Now, more than six months in, we’re past the early days of this pandemic, and Donald is convinced that ECF has to be more forward thinking. “Not that we’ve changed our mission, but we’ve been focusing on things that have been important at one point and need to morph into something that’s responsive or relevant to where we may be going in the coming months.”

The future of the Episcopal Church

Donald sees a significant role for ECF in shaping the future direction of the Church. “I think this pandemic has created an opportunity for an organization like ECF to be more proactive about helping the church confront some of its issues, whether organizational, leadership, financial, strategic or visioning and planning.

“The big question is, we’re not quite sure what the Church looks like in the future. We’re all wrestling with the challenges this period has brought us, and we have a lot of things out there, but what’s going to bring it together? Do we need to – not totally abandon our current mission – but reframe and reimagine some of the conversations we have about who we are and what we do?”

He sees a smaller, more focused Church once we are through the pandemic and other shared upheavals in our common life. “I think the church is going to be leaner, more nimble and more relevant to where people are – and it will include thousands and thousands of other people who feel a connection to the Episcopal Church. It may be a home church or a book study or a group of people who get together in a pub and talk about their life. But somehow they have an anchor in this institution called the Episcopal Church where they can go for sacramental, pastoral and formation support.”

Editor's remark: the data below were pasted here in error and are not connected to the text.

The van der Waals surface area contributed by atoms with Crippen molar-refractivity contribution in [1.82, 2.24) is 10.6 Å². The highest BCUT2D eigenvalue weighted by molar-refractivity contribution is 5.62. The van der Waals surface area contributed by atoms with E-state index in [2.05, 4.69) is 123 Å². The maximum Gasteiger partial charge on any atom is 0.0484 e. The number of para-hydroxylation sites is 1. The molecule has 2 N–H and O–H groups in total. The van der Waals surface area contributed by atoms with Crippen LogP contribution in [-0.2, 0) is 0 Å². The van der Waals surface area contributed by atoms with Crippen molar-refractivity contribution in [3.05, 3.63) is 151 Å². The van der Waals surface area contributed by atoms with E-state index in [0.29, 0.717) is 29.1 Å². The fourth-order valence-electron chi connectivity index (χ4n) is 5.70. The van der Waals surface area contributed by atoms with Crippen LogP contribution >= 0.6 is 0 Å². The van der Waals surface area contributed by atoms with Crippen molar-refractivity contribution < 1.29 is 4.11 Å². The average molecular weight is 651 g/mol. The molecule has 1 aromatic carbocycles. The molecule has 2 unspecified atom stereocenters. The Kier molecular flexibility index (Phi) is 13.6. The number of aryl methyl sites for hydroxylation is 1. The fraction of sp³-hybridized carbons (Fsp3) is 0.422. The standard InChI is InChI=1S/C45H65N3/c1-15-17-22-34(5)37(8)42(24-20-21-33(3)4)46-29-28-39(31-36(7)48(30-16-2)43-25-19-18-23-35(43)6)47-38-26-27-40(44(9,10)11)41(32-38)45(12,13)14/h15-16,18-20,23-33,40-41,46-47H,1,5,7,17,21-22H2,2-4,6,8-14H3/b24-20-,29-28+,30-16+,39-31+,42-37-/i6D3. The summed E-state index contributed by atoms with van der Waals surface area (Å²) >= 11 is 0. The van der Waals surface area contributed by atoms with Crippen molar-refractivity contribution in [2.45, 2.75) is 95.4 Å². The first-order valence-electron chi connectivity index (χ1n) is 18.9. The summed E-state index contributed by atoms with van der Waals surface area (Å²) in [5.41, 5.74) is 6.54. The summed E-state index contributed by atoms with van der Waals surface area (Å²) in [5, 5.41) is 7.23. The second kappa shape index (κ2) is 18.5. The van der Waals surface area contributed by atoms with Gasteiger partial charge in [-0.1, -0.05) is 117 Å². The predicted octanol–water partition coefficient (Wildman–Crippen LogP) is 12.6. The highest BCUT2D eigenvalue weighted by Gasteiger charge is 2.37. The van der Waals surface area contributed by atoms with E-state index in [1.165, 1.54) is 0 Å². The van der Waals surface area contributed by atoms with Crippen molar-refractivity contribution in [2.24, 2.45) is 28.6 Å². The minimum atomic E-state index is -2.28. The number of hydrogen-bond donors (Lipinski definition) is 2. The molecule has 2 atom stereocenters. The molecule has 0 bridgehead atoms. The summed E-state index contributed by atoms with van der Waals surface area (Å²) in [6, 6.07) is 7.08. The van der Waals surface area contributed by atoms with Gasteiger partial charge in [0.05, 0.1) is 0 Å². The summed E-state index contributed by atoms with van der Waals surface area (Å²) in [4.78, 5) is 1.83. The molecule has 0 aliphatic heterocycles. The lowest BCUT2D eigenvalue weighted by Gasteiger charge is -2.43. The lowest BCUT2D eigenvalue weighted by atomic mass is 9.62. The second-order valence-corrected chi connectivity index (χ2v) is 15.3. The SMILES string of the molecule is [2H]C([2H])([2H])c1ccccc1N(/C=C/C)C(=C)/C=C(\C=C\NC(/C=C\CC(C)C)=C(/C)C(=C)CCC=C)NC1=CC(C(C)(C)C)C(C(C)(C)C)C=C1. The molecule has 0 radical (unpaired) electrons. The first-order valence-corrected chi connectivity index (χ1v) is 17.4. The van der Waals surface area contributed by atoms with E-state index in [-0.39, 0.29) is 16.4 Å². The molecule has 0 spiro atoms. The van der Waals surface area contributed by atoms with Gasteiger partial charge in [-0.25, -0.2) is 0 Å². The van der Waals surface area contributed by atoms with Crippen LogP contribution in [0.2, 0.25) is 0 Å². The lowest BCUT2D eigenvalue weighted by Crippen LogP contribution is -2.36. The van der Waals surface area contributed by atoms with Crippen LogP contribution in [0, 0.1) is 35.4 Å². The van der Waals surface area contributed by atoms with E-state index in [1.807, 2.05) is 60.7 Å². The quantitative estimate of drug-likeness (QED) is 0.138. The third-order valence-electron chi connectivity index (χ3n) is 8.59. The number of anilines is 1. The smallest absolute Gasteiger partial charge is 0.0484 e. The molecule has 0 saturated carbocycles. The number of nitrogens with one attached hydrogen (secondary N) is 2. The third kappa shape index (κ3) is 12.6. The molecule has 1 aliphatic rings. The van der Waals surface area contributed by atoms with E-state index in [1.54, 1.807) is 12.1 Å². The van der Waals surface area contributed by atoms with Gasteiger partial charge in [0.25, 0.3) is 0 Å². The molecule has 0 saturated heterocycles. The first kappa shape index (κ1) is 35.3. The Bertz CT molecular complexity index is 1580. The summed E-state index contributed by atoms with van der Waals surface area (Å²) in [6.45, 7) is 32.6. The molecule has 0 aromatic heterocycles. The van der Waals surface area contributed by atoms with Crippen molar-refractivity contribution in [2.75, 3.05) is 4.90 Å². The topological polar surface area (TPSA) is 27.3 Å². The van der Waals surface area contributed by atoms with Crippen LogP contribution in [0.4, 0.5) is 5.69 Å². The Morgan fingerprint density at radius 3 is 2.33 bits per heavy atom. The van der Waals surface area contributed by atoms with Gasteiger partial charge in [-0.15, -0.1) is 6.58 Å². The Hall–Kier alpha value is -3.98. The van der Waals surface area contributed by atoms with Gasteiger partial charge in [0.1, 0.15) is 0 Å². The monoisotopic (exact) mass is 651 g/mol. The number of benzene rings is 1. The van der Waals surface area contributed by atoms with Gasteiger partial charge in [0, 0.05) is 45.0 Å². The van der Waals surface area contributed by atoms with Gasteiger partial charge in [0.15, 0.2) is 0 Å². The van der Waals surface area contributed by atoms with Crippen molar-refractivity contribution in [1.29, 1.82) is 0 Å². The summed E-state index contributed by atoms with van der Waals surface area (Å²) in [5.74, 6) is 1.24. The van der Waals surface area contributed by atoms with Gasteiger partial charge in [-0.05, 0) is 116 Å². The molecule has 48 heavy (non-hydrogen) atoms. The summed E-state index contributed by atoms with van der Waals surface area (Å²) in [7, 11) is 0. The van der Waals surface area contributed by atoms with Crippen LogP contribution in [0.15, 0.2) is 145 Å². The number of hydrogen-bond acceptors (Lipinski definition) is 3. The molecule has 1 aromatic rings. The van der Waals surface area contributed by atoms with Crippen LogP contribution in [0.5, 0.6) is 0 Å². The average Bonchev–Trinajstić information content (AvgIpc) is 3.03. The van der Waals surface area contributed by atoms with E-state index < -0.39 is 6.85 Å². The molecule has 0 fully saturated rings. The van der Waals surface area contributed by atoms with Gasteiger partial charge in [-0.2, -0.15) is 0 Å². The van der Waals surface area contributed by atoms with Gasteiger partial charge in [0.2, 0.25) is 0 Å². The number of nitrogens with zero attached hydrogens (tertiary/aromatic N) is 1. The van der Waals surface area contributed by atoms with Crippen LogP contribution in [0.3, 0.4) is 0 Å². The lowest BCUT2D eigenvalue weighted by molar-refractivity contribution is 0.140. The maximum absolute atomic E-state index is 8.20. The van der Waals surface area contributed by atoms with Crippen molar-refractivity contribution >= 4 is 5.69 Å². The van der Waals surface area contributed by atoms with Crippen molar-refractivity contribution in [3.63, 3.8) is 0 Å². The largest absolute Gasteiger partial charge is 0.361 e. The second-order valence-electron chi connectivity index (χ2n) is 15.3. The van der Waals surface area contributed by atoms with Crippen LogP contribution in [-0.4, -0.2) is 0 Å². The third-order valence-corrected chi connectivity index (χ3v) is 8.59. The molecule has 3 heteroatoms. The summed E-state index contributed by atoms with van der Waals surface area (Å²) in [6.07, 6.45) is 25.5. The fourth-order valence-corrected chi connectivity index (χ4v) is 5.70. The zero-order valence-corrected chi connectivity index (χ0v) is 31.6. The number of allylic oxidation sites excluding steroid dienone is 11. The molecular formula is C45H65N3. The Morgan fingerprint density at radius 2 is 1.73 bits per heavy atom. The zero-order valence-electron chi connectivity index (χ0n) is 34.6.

“I also believe that the Church of the future will thrive on collaborations and partnerships. Not only do partnerships bring out the best ideas, they’re also a sustainable way to do our work together. In the last few years, partnerships have been a special focus of mine and we’ve accomplished some wonderful work with Forma, Gathering of Leaders and FaithX, to name a few of our partners.”

An Acts of the Apostles moment

Donald sees this as an Acts of the Apostles moment, a time when the movement that was the early Christian church, became something sustainable – an institution. And he believes firmly in the value of institutions. “The Black Lives Matter movement is incredibly important,” he says, “and it needs government, it needs NGOs, it needs the church, it needs business and industry to step up, to bring about the change necessary to deal with these issues of chronic racism.”

“My concern is that we’re in a period where somehow institutions are evil or no longer necessary and networks could take their place. In order for the Episcopal Church to move to this new iteration of being a movement that transitions into a new, vital, vibrant institution, someone needs to be thinking about that and talking about that.”

And he believes in the Great Commission. “I know it’s been used in problematic ways throughout history, but I still think we have the obligation to preach the good news of the Gospel, and we need to create an institution that is flexible and innovative enough to make that relevant today, five years from now and fifty years from now.”